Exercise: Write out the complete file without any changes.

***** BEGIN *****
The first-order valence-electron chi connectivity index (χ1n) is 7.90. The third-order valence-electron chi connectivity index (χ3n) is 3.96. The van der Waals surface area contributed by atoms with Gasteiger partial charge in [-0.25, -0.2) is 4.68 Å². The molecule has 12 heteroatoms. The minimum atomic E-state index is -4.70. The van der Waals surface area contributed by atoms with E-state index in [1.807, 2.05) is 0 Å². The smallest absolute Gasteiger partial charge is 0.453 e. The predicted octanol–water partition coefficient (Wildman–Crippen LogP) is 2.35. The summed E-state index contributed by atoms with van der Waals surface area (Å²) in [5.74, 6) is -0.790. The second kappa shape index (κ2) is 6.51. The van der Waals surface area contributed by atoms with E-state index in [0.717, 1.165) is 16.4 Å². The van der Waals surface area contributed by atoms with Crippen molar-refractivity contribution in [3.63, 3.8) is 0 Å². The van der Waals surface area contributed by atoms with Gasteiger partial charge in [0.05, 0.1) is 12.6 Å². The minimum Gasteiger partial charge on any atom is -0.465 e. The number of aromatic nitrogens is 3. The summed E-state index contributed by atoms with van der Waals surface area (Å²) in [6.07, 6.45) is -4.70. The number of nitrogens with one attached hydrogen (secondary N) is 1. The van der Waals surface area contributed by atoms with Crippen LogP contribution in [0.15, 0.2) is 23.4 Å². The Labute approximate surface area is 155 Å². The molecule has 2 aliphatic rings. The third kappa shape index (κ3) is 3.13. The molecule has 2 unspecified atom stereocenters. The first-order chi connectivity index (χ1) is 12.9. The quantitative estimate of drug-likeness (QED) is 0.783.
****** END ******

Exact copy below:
The first-order valence-electron chi connectivity index (χ1n) is 7.90. The third-order valence-electron chi connectivity index (χ3n) is 3.96. The van der Waals surface area contributed by atoms with Gasteiger partial charge in [-0.25, -0.2) is 4.68 Å². The molecule has 12 heteroatoms. The minimum atomic E-state index is -4.70. The van der Waals surface area contributed by atoms with E-state index in [1.807, 2.05) is 0 Å². The smallest absolute Gasteiger partial charge is 0.453 e. The predicted octanol–water partition coefficient (Wildman–Crippen LogP) is 2.35. The summed E-state index contributed by atoms with van der Waals surface area (Å²) in [5.74, 6) is -0.790. The second kappa shape index (κ2) is 6.51. The van der Waals surface area contributed by atoms with E-state index in [0.717, 1.165) is 16.4 Å². The van der Waals surface area contributed by atoms with Crippen molar-refractivity contribution in [3.63, 3.8) is 0 Å². The van der Waals surface area contributed by atoms with Gasteiger partial charge in [0.05, 0.1) is 12.6 Å². The minimum Gasteiger partial charge on any atom is -0.465 e. The number of aromatic nitrogens is 3. The summed E-state index contributed by atoms with van der Waals surface area (Å²) in [6.07, 6.45) is -4.70. The number of nitrogens with one attached hydrogen (secondary N) is 1. The van der Waals surface area contributed by atoms with Crippen LogP contribution in [0.15, 0.2) is 23.4 Å². The Labute approximate surface area is 155 Å². The molecule has 2 aliphatic rings. The third kappa shape index (κ3) is 3.13. The molecule has 2 unspecified atom stereocenters. The first-order chi connectivity index (χ1) is 12.9. The quantitative estimate of drug-likeness (QED) is 0.783.